Pap Smear FAQs
- Posted on: Oct 30 2018
“Staying busy,” is a nice way of saying you’re a productive member of society, but when it comes down to it, many of us really are that busy! Our days fly by and it’s suddenly October. Where did the summer go?
Though we’re happy about cooler weather and the upcoming holiday season, there’s one thing we have to check off our list. Getting a pap smear might not be the most exciting appointment on your calendar, but it’s an important one. Keep reading to learn about pap smears and why they’re key to identifying cervical cancer.
What is the purpose of a Pap smear?
If you’ve never had a Pap smear, then you might be nervous about getting one. Maybe you don’t even know what it’s for. Other physicians can sometimes gloss over why pap smears are important. A Pap smear (also called the Pap test) is a quick procedure that helps test your cervical cells for any abnormalities that include cancerous and precancerous cells.
How does it work?
Usually performed during your regular pelvic exam, a Pap smear is a quick addition to your regular appointment. A small, hinged metal tool called a speculum is inserted into the vagina to open it slightly. This tool allows your physician to see your cervix. After this, a small brush or medical spatula is inserted and used to collect a small sample of cells from your cervix. This sample is sent to a lab to be tested for cancerous and precancerous cells.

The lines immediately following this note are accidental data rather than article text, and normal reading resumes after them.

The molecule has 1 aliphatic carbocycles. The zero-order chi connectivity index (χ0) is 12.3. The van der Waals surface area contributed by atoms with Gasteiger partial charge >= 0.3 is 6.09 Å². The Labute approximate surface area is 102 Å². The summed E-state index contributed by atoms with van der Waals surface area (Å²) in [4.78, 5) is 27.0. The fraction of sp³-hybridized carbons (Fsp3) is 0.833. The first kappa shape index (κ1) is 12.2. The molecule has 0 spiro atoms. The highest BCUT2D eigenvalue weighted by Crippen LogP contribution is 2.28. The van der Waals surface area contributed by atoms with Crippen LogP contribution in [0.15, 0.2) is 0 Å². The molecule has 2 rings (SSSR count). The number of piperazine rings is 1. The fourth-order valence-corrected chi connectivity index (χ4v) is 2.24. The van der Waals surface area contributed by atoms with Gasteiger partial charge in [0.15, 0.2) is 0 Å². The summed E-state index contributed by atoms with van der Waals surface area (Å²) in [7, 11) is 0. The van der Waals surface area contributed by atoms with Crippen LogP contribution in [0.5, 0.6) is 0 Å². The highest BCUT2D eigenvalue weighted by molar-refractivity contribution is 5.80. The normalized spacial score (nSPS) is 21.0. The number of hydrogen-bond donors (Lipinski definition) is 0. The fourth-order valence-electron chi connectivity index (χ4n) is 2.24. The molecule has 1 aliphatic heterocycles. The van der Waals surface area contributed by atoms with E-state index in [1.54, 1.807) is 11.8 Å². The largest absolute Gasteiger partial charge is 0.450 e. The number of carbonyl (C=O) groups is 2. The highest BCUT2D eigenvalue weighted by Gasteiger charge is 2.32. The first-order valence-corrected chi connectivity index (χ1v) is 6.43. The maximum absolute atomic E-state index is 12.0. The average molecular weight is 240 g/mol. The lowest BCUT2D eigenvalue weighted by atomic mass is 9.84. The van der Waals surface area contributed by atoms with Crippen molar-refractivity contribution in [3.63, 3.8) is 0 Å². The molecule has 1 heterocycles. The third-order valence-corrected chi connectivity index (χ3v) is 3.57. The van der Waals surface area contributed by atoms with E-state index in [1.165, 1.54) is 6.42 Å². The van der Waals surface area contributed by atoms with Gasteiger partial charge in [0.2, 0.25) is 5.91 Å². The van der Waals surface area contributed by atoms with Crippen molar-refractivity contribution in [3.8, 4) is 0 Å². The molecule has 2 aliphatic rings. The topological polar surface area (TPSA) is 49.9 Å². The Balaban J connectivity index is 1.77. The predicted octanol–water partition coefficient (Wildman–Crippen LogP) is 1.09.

Do I need one if I’m a virgin?
Your risk of developing cervical cancer is lower if you’re a virgin (or if you’ve never had vaginal sex) than if you’re a sexually-active woman. Family history and other factors (like smoking) may still increase your risk, so don’t think that your chances are zero percent. Discuss your family history with your physician to determine if your chances of developing cervical cancer warrant a pap smear.
A Pap smear can help us find cervical cancer in a stage where it’s easier to treat. Consider talking to your insurance: often you can get a pap smear test without cost to you.
Posted in: Cancer Care